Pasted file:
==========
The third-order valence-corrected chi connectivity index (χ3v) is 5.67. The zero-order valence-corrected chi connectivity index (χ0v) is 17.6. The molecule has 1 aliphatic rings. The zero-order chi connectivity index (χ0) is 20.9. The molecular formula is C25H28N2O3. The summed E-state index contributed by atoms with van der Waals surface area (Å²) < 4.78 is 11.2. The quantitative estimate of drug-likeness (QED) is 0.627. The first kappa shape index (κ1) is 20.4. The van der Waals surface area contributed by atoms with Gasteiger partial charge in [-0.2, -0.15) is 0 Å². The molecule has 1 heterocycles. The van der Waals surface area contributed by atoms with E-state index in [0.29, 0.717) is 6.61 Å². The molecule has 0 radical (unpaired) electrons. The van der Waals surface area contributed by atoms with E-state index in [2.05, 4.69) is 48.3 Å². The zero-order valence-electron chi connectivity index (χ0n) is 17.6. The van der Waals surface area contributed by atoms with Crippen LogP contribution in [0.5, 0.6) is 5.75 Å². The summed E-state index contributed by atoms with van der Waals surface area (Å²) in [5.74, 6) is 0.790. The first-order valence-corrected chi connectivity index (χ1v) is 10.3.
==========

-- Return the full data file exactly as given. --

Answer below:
The third-order valence-corrected chi connectivity index (χ3v) is 5.67. The zero-order valence-corrected chi connectivity index (χ0v) is 17.6. The molecule has 1 aliphatic rings. The zero-order chi connectivity index (χ0) is 20.9. The molecular formula is C25H28N2O3. The summed E-state index contributed by atoms with van der Waals surface area (Å²) < 4.78 is 11.2. The quantitative estimate of drug-likeness (QED) is 0.627. The first kappa shape index (κ1) is 20.4. The van der Waals surface area contributed by atoms with Gasteiger partial charge in [-0.2, -0.15) is 0 Å². The molecule has 1 heterocycles. The van der Waals surface area contributed by atoms with E-state index in [0.29, 0.717) is 6.61 Å². The molecule has 0 radical (unpaired) electrons. The van der Waals surface area contributed by atoms with E-state index in [2.05, 4.69) is 48.3 Å². The zero-order valence-electron chi connectivity index (χ0n) is 17.6. The van der Waals surface area contributed by atoms with Crippen LogP contribution in [0.5, 0.6) is 5.75 Å². The summed E-state index contributed by atoms with van der Waals surface area (Å²) in [5.74, 6) is 0.790. The first-order valence-corrected chi connectivity index (χ1v) is 10.3.